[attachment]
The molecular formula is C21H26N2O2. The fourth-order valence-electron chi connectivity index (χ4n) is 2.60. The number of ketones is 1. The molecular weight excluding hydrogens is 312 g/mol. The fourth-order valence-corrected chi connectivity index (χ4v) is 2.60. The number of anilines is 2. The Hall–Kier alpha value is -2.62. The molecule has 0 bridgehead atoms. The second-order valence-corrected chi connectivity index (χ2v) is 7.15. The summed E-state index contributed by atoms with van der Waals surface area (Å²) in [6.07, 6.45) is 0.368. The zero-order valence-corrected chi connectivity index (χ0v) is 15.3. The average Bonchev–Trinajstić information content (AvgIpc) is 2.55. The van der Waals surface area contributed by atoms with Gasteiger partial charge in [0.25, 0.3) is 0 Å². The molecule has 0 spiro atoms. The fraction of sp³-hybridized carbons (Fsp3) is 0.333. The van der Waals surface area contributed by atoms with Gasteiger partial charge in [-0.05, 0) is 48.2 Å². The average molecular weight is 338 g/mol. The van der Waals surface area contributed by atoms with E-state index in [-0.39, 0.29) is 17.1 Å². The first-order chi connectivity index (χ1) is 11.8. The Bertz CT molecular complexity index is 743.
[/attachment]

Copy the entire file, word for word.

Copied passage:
The molecular formula is C21H26N2O2. The fourth-order valence-electron chi connectivity index (χ4n) is 2.60. The number of ketones is 1. The molecular weight excluding hydrogens is 312 g/mol. The fourth-order valence-corrected chi connectivity index (χ4v) is 2.60. The number of anilines is 2. The Hall–Kier alpha value is -2.62. The molecule has 0 bridgehead atoms. The second-order valence-corrected chi connectivity index (χ2v) is 7.15. The summed E-state index contributed by atoms with van der Waals surface area (Å²) in [6.07, 6.45) is 0.368. The zero-order valence-corrected chi connectivity index (χ0v) is 15.3. The average Bonchev–Trinajstić information content (AvgIpc) is 2.55. The van der Waals surface area contributed by atoms with Gasteiger partial charge in [0.25, 0.3) is 0 Å². The molecule has 0 spiro atoms. The fraction of sp³-hybridized carbons (Fsp3) is 0.333. The van der Waals surface area contributed by atoms with Gasteiger partial charge in [-0.05, 0) is 48.2 Å². The average molecular weight is 338 g/mol. The van der Waals surface area contributed by atoms with E-state index in [-0.39, 0.29) is 17.1 Å². The first-order chi connectivity index (χ1) is 11.8. The Bertz CT molecular complexity index is 743.